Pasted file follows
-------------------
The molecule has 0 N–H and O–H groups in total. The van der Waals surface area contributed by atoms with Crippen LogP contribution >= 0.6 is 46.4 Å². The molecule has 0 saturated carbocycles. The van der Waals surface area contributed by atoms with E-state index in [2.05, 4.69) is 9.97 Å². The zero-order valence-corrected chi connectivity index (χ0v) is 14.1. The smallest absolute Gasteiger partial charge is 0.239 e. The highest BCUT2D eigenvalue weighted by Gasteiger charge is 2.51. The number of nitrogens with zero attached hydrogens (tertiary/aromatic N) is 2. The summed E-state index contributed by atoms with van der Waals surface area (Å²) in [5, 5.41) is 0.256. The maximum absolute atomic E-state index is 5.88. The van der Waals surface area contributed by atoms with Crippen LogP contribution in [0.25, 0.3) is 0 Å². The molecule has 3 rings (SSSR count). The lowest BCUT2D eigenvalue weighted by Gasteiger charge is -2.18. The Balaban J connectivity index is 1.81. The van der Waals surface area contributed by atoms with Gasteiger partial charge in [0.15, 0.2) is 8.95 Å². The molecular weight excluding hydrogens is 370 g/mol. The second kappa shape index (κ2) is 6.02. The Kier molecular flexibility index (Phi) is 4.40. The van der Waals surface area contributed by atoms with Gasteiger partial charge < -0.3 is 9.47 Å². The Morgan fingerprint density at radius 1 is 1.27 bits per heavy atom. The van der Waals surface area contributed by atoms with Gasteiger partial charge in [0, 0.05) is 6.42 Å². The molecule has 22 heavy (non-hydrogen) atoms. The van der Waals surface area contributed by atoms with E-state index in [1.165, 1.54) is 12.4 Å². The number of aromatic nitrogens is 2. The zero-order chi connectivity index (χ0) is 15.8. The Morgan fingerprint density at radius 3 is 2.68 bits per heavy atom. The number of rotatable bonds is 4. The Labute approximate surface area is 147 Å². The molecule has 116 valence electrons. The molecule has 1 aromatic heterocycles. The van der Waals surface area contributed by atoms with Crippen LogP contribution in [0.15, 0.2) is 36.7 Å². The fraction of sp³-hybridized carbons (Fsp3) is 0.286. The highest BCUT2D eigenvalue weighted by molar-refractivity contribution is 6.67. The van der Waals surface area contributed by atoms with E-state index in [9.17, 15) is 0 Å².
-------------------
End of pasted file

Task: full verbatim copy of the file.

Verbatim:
The molecule has 0 N–H and O–H groups in total. The van der Waals surface area contributed by atoms with Crippen LogP contribution >= 0.6 is 46.4 Å². The molecule has 0 saturated carbocycles. The van der Waals surface area contributed by atoms with E-state index in [2.05, 4.69) is 9.97 Å². The zero-order valence-corrected chi connectivity index (χ0v) is 14.1. The smallest absolute Gasteiger partial charge is 0.239 e. The highest BCUT2D eigenvalue weighted by Gasteiger charge is 2.51. The number of nitrogens with zero attached hydrogens (tertiary/aromatic N) is 2. The summed E-state index contributed by atoms with van der Waals surface area (Å²) in [5, 5.41) is 0.256. The maximum absolute atomic E-state index is 5.88. The van der Waals surface area contributed by atoms with Crippen LogP contribution in [0.25, 0.3) is 0 Å². The molecule has 3 rings (SSSR count). The lowest BCUT2D eigenvalue weighted by Gasteiger charge is -2.18. The Balaban J connectivity index is 1.81. The van der Waals surface area contributed by atoms with Gasteiger partial charge in [0.15, 0.2) is 8.95 Å². The molecular weight excluding hydrogens is 370 g/mol. The second kappa shape index (κ2) is 6.02. The Kier molecular flexibility index (Phi) is 4.40. The van der Waals surface area contributed by atoms with Gasteiger partial charge < -0.3 is 9.47 Å². The Morgan fingerprint density at radius 1 is 1.27 bits per heavy atom. The van der Waals surface area contributed by atoms with Gasteiger partial charge in [0, 0.05) is 6.42 Å². The molecule has 22 heavy (non-hydrogen) atoms. The van der Waals surface area contributed by atoms with E-state index in [1.165, 1.54) is 12.4 Å². The number of aromatic nitrogens is 2. The zero-order chi connectivity index (χ0) is 15.8. The Morgan fingerprint density at radius 3 is 2.68 bits per heavy atom. The number of rotatable bonds is 4. The Labute approximate surface area is 147 Å². The molecule has 116 valence electrons. The molecule has 1 aromatic heterocycles. The van der Waals surface area contributed by atoms with Crippen LogP contribution in [0.15, 0.2) is 36.7 Å². The fraction of sp³-hybridized carbons (Fsp3) is 0.286. The highest BCUT2D eigenvalue weighted by molar-refractivity contribution is 6.67. The van der Waals surface area contributed by atoms with E-state index in [9.17, 15) is 0 Å².